The murder of Stephen Lawrence in 1993 and the subsequent Macpherson Inquiry put the spotlight on the government to actively combat institutional racism. Ironically, Lawrence’s parents had emigrated from Jamaica with the Windrush generation in the 1960s and his murder can be seen as a cruel magnification of the criminalization of the black youth in Britain (Lawrence, 2007). The 1997 election of New Labour began to indicate the winds of change in Britain and the new government committed itself to tackling racism and integration. The 2000 Race Relations Act was met with positivity by the British populace but equally did not take up all the recommendations by the Commission for Racial Equality, particularly those highlighting changes that needed to be made to immigration, asylum and refuge (Small and Solomos 2006).
In 2010, the Conservatives won the election with a promise to bring down net migration (The Conservative Manifesto, 2010). Theresa May’s tenure in the Home Office promised to introduce a ‘hostile environment’ for illegal immigrants. The implementation of the ‘hostile environment’ spelt the demise of the Windrush families who were not given all the additional documents, which everyday public services were now requiring. In a particularly cruel twist, the Home Office had allegedly destroyed the Windrush children’s ‘landing cards’ in an ‘office move’ in 2010- a decision that would have life changing implications (Gentleman, 2018).
The 2015 General Election saw the Conservatives elected on a promise to hold a referendum on membership of the European Union the following year. Government surveys indicate that ‘immigration’ was paramount in the minds of voters following the 2016 referendum (Nuffield College, 2018). An increasingly adversarial environment brewed for migrants in Britain, just as it had done in the years following ‘Rivers of Blood.’
What is the Windrush Scandal?
At the 2018 Commonwealth Heads of Government meeting held in London, Prime Minister Theresa May stated that she was ‘genuinely sorry’ about the anxiety caused by what became known as ‘the Windrush scandal’ (May, 2018). The political scandal saw an unknown number of individuals, particularly from the Caribbean, being treated as if they were in the United Kingdom illegally despite being lawfully resident for many decades. Many lost homes and jobs, and were denied benefits, healthcare and pensions. Others were wrongfully detained, removed or deported, and some who had left the UK on holiday were refused re-entry, and had their settled life in the UK unjustly stripped from them (BBC, 2018). The appalling treatment of these individuals is what became known as the ‘Windrush scandal,’ stemming from the name given to the thousands of Commonwealth citizens who came to the UK in the period from 1948 to 1973, making up the ‘Windrush generation.’
The policy disaster has been linked to the Conservative Party’s ‘hostile immigration policy’, which, as the then Home Secretary Theresa May stated in 2012, is designed ‘to create, here in Britain, a really hostile environment for illegal immigrants’ (May, 2012). The implementation of the hostile environment involved the introduction of legislative and administrative measures designed to make staying in the UK extremely difficult for illegal immigrants and encouraging them to ‘voluntarily leave’ (Broomfield, 2017).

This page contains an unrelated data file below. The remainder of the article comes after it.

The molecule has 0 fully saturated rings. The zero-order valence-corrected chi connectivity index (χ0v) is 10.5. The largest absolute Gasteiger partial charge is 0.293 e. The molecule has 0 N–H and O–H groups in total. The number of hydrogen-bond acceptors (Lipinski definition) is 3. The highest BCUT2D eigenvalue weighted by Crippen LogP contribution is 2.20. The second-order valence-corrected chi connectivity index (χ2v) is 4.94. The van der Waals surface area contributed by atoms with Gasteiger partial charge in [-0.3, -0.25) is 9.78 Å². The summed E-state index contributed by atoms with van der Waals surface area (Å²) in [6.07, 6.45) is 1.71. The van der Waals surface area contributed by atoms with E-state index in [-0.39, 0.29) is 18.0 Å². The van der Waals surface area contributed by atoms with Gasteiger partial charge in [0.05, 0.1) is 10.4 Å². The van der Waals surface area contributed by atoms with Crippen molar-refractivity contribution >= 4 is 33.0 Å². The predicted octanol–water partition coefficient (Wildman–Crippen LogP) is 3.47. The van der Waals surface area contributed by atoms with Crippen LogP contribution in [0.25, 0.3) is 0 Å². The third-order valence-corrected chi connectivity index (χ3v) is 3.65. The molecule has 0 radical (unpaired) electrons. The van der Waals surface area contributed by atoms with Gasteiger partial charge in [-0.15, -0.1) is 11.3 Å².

The public became aware of the scandal, which the Home Office had been warned about for years, as a result of The Guardian newspaper’s exposé. The Guardian published stories of Jamaican-born Britons who had, for example, been told to pay £54,000 for cancer treatment or had been told that they would be deported back to the Caribbean despite having left in the 1950s (BBC 2018, Gentleman 2018). In April 2018, the government acknowledged the fact that the Windrush generation had been treated unfairly and set up a taskforce to help the individuals affected (GOV UK, 2018).
The government insisted that the treatment of the Windrush families was a ‘coincidental error’ (Kuenssberg 2018). The government attributed the error to the Home Office destroying landing cards recording the arrival of Windrush citizens during an office move in 2010, when Theresa May was Home Secretary (Gentleman 2018). The destruction of the cards then made it basically impossible for the older Caribbean-born residents to prove their right to remain in the UK. The implementation of the ‘hostile environment’ in 2012 then inadvertently lead to the eruption of the scandal.
It is important to see this history of the Windrush generation and their experience with the British government as more than a one-off error by Home Office administration or a coincidental mistake. The Windrush Scandal is one incident in a long line of discrimination, trauma and overt racism. The relationship between the United Kingdom and the Caribbean began in 1623 when the first British ships arrived on the islands (Lammy, 2018). What ensued can only be described as centuries of colonialism, exploitation, slavery and suffering at the hands of the British government. In 2020, that suffering continues to be perpetuated. At least 13 wrongly deported members of the Windrush Generation died before the Home Office acknowledged the mistake. The Home Office revealed in May 2020 that there had been 1275 applications to the Windrush Compensation Scheme. Of these, only 60 have any received compensation. The hostile environment policy is still very much in place.